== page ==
Chapter 14, authored by Dmitry Pozhidaev and Mohammad Farid, provides an overview of tools for improving capital markets for municipal finance in least developed countries (LDCs). After examining the various methods of using capital markets for municipal finance in LDCs, the authors describe financial and non-financial mechanisms most suitable for municipalities in LDCs. The chapter concludes with a discussion of the decision-making process and specific steps used by municipalities to access market-based funds (conventional or otherwise).
Yoel Siegel and Marco Kamiya conclude the second part with Chapter 15 on local infrastructure development funds in small and medium-sized cities. The chapter presents both a background and implementation framework for financing local infrastructure using local infrastructure development funds. The authors emphasize the need for an appropriate legal and regulatory framework for infrastructure development funds, as well as a comprehensive approach to long-term sustainable financing.
Part 3 concludes the book with three chapters on crosscutting issues. In Chapter 16, Kerstin Sommer, Katja Dietrich, and Melissa Permezel explain how financing participatory slum upgrading promotes inclusive urbanization, adequate living conditions, and prosperity for all. They also examine the challenges of creating inclusive urban spaces and detail UN-Habitat’s Participatory Slum Upgrading Programme, a promising template that exemplifies many of the concepts discussed in the chapter.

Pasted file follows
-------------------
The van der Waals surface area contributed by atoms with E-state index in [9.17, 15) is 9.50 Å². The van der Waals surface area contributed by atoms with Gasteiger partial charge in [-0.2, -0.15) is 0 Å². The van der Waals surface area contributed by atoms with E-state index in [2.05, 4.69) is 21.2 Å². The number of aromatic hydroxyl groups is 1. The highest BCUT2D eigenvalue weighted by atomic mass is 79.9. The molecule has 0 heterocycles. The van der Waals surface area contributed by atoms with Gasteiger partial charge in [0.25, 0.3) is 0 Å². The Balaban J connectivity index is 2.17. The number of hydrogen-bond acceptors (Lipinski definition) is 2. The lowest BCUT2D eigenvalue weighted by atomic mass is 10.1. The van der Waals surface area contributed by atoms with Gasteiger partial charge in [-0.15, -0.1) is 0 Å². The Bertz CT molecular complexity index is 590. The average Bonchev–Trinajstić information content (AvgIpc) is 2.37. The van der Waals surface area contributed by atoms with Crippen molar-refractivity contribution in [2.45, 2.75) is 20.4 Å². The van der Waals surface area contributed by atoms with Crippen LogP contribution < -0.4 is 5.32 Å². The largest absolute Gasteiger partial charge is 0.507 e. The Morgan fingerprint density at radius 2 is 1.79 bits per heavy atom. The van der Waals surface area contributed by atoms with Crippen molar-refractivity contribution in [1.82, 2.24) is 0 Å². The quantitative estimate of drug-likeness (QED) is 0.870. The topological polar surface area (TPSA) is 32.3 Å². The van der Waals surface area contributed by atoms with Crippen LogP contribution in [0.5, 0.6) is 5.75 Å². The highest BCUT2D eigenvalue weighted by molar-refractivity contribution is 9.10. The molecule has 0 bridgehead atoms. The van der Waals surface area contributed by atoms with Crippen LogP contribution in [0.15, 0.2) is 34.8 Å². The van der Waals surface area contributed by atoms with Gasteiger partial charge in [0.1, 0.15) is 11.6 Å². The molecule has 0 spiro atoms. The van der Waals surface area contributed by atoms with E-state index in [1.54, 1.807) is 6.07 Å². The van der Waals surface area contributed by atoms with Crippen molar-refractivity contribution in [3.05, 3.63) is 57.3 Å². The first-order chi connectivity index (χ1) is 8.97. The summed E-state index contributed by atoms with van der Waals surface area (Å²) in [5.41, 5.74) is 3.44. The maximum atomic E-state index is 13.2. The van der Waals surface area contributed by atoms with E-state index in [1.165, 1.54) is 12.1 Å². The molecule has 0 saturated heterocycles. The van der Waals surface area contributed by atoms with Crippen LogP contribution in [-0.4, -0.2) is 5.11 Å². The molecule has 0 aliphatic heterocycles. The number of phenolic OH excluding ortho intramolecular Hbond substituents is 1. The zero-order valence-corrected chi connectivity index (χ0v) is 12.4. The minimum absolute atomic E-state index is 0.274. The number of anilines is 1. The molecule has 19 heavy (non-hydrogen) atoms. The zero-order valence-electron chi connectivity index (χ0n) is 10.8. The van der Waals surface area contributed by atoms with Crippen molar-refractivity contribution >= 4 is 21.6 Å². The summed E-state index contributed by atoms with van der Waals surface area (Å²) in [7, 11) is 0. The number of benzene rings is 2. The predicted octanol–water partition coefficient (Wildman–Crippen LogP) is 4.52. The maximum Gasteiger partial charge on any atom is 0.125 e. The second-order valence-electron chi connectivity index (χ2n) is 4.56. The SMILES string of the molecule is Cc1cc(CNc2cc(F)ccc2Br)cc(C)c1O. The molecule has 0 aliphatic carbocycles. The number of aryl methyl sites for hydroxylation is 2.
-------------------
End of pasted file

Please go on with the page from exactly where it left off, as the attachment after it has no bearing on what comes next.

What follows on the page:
Chapter 17, by Taib Boyce, Sonja Ghaderi, Brian Olunga, Javan Ombado, Rocío Armillas-Tiseyra, Judith Mulwa, Douglas Ragan, Imogen Howells, and Hazel Kuria, explains how youth, gender, and human rights—major mandates of the United Nations and issues at the core of the Sustainable Development Goals—relate to municipal finance and why they matter for city leaders. The chapter offers frameworks and specific examples to help city leaders incorporate these issues into their local agenda for promoting city prosperity.